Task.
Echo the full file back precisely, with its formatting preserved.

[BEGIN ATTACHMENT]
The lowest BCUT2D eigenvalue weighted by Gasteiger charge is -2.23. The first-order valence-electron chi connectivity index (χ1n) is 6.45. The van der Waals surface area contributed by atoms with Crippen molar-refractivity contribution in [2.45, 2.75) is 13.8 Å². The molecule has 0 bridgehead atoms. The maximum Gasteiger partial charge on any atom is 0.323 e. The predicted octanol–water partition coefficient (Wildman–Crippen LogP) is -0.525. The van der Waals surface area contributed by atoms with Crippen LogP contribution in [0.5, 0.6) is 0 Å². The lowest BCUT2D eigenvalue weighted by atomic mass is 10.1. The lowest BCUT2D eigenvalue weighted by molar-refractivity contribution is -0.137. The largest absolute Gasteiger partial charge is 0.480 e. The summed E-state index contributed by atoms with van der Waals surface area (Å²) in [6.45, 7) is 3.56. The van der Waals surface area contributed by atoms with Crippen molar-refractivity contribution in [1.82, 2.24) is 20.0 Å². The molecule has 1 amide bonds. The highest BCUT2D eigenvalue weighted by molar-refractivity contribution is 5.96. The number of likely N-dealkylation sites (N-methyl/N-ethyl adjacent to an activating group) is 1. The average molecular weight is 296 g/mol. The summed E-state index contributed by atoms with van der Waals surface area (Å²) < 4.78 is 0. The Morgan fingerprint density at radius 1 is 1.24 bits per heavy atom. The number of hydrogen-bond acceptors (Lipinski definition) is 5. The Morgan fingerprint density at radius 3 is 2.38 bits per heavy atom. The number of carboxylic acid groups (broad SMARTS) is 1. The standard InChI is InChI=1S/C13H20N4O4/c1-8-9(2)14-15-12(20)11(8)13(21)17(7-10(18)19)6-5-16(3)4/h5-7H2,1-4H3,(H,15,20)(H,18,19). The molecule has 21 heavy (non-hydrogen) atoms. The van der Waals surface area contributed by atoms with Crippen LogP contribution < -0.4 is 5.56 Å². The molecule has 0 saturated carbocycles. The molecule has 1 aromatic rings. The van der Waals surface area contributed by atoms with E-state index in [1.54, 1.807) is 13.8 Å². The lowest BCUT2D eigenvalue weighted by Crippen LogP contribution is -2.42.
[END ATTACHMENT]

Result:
The lowest BCUT2D eigenvalue weighted by Gasteiger charge is -2.23. The first-order valence-electron chi connectivity index (χ1n) is 6.45. The van der Waals surface area contributed by atoms with Crippen molar-refractivity contribution in [2.45, 2.75) is 13.8 Å². The molecule has 0 bridgehead atoms. The maximum Gasteiger partial charge on any atom is 0.323 e. The predicted octanol–water partition coefficient (Wildman–Crippen LogP) is -0.525. The van der Waals surface area contributed by atoms with Crippen LogP contribution in [0.5, 0.6) is 0 Å². The lowest BCUT2D eigenvalue weighted by atomic mass is 10.1. The lowest BCUT2D eigenvalue weighted by molar-refractivity contribution is -0.137. The largest absolute Gasteiger partial charge is 0.480 e. The summed E-state index contributed by atoms with van der Waals surface area (Å²) in [6.45, 7) is 3.56. The van der Waals surface area contributed by atoms with Crippen molar-refractivity contribution in [1.82, 2.24) is 20.0 Å². The molecule has 1 amide bonds. The highest BCUT2D eigenvalue weighted by molar-refractivity contribution is 5.96. The number of likely N-dealkylation sites (N-methyl/N-ethyl adjacent to an activating group) is 1. The average molecular weight is 296 g/mol. The summed E-state index contributed by atoms with van der Waals surface area (Å²) < 4.78 is 0. The Morgan fingerprint density at radius 1 is 1.24 bits per heavy atom. The number of hydrogen-bond acceptors (Lipinski definition) is 5. The Morgan fingerprint density at radius 3 is 2.38 bits per heavy atom. The number of carboxylic acid groups (broad SMARTS) is 1. The standard InChI is InChI=1S/C13H20N4O4/c1-8-9(2)14-15-12(20)11(8)13(21)17(7-10(18)19)6-5-16(3)4/h5-7H2,1-4H3,(H,15,20)(H,18,19). The molecule has 21 heavy (non-hydrogen) atoms. The van der Waals surface area contributed by atoms with Crippen LogP contribution < -0.4 is 5.56 Å². The molecule has 0 saturated carbocycles. The molecule has 1 aromatic rings. The van der Waals surface area contributed by atoms with E-state index in [1.54, 1.807) is 13.8 Å². The lowest BCUT2D eigenvalue weighted by Crippen LogP contribution is -2.42.